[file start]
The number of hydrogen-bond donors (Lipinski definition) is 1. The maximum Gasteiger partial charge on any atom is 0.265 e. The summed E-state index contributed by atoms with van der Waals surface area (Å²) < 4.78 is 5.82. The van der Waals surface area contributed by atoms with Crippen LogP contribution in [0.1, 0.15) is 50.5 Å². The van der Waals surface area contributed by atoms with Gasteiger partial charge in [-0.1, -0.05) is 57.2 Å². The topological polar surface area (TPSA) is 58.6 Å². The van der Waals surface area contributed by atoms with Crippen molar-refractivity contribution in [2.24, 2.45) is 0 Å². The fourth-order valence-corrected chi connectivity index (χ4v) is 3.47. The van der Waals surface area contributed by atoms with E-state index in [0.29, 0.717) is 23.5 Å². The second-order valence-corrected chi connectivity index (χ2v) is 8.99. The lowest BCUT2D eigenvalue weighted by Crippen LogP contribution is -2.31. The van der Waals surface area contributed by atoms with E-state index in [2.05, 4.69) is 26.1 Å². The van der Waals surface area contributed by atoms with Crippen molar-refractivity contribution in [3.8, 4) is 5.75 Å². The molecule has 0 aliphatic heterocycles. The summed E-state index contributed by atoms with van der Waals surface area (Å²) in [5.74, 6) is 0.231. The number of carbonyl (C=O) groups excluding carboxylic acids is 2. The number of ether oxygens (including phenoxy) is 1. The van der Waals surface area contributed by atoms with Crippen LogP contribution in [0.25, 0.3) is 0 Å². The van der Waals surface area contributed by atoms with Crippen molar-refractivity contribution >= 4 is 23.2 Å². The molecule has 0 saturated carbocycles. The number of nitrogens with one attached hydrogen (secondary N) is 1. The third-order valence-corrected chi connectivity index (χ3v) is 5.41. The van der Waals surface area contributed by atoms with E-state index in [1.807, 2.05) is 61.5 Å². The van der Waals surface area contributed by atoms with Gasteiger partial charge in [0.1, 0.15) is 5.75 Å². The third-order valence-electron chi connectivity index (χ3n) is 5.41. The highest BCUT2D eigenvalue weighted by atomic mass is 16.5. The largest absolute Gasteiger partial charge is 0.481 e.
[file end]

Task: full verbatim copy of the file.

The number of hydrogen-bond donors (Lipinski definition) is 1. The maximum Gasteiger partial charge on any atom is 0.265 e. The summed E-state index contributed by atoms with van der Waals surface area (Å²) < 4.78 is 5.82. The van der Waals surface area contributed by atoms with Crippen LogP contribution in [0.1, 0.15) is 50.5 Å². The van der Waals surface area contributed by atoms with Gasteiger partial charge in [-0.1, -0.05) is 57.2 Å². The topological polar surface area (TPSA) is 58.6 Å². The van der Waals surface area contributed by atoms with Crippen molar-refractivity contribution in [2.24, 2.45) is 0 Å². The fourth-order valence-corrected chi connectivity index (χ4v) is 3.47. The van der Waals surface area contributed by atoms with E-state index in [0.29, 0.717) is 23.5 Å². The second-order valence-corrected chi connectivity index (χ2v) is 8.99. The lowest BCUT2D eigenvalue weighted by Crippen LogP contribution is -2.31. The van der Waals surface area contributed by atoms with E-state index in [2.05, 4.69) is 26.1 Å². The van der Waals surface area contributed by atoms with Crippen molar-refractivity contribution in [3.8, 4) is 5.75 Å². The molecule has 0 aliphatic heterocycles. The summed E-state index contributed by atoms with van der Waals surface area (Å²) in [5.74, 6) is 0.231. The number of carbonyl (C=O) groups excluding carboxylic acids is 2. The number of ether oxygens (including phenoxy) is 1. The van der Waals surface area contributed by atoms with Crippen LogP contribution in [0.25, 0.3) is 0 Å². The van der Waals surface area contributed by atoms with Crippen molar-refractivity contribution >= 4 is 23.2 Å². The molecule has 0 saturated carbocycles. The number of nitrogens with one attached hydrogen (secondary N) is 1. The third-order valence-corrected chi connectivity index (χ3v) is 5.41. The van der Waals surface area contributed by atoms with E-state index in [1.807, 2.05) is 61.5 Å². The van der Waals surface area contributed by atoms with Gasteiger partial charge in [0.1, 0.15) is 5.75 Å². The third-order valence-electron chi connectivity index (χ3n) is 5.41. The highest BCUT2D eigenvalue weighted by atomic mass is 16.5. The largest absolute Gasteiger partial charge is 0.481 e.